Can you remember the name of that kid who wet his pants in your second grade class? I can. Daytime wetting, now properly called daytime incontinence (wetting when awake), affects 2%-7% of children and really makes a mark, and not just on the sofa! Technically, according to DSM-IV, it is defined by two or more wetting episodes per week for 3 months in a child 5 years or older (mental age) that are not due to substances or another medical disorder.
School-aged children are painfully aware of those who are different, especially in a way that appears to be a developmental deficiency. Being called a “baby” is never a compliment to 6- to 12-year-olds. Wetting your pants is sure to be noticed and the child is certain to be labeled.
But daytime wetting is not a simple matter of a developmental delay. It is most helpful to divide incontinence into problems of storage and of release.
These categories also help you decide what assessments need to be done:
• A child who can hold urine fine all night but wets during the day has a release problem, not a storage problem. A child with renal disease, sickle cell disease, hyperthyroidism, diabetes mellitus or diabetes insipidus, or who uses diuretics and thus creates excess dilute urine will have trouble containing her urine both night and day.
• A child who has an erratic spray of urine or has to grunt and strain to void has a release problem that is either structural or more likely a learned dyssynergy.
• The early or midpubescent girl who laughs until she wets has giggle micturition (and often also has attention-deficit/hyperactivity disorder [ADHD] underlying it that can be helped by stimulants, if indicated by other criteria).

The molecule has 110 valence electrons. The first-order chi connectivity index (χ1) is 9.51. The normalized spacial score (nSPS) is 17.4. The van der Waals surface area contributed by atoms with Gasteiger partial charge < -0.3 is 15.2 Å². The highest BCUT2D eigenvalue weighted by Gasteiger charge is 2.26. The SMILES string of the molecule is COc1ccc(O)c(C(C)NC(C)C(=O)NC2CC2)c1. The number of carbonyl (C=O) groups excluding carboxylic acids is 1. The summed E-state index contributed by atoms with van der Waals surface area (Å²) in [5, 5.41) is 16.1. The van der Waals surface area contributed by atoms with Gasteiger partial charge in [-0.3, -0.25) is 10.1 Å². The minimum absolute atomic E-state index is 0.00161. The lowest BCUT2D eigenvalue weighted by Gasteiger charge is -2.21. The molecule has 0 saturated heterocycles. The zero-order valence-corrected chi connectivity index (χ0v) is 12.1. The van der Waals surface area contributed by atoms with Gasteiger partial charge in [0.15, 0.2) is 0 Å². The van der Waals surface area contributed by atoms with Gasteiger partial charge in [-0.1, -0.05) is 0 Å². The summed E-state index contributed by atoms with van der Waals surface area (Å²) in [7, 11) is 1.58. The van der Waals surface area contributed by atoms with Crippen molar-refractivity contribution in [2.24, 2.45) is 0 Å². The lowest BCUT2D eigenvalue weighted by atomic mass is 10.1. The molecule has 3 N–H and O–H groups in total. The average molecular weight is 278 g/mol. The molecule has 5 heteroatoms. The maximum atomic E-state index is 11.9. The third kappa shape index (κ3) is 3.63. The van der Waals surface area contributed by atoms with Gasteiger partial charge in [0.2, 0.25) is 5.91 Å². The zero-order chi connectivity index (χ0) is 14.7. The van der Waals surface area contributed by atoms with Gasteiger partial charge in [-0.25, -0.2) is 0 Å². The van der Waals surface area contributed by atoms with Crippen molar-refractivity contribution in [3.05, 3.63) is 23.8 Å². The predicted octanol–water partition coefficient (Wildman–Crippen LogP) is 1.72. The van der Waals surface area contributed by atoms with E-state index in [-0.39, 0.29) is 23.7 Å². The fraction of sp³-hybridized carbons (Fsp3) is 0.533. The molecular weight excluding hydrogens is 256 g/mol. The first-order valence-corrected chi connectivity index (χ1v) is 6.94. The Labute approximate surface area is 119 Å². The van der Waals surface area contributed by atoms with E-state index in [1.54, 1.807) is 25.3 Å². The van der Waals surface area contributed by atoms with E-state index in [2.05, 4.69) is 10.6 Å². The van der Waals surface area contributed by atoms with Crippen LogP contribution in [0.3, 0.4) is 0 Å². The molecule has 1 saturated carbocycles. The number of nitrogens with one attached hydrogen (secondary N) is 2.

• The girl who voids, wipes, stands up, and discovers wet panties has vaginal reflux. Such girls often are overweight. They can resolve the incontinence by sitting backward on the toilet to spread the legs, relaxing, and then standing over the toilet before sitting down to wipe again (and ideally losing weight).
Thus both history and observation of voiding can help sort out the cause. A bladder ultrasound to check bladder capacity and postvoid residual may be needed in a few cases, but history or a diary will usually suffice.
It is helpful to normalize wetting by saying, “This is really common but really embarrassing,” and assuring them that you know how to help them control it. Asking, “How hard has this been for you?” and “Is this something you want to fix?” will help you assess their motivation. All the behavioural strategies for wetting require the child’s participation to be effective.
The new epidemic I am seeing in daytime wetting I now dub Internet incontinence! Most daytime activities are not so captivating for a child as to keep the child from the socially face-saving act of heading for the bathroom on time, but electronic games can clearly do that!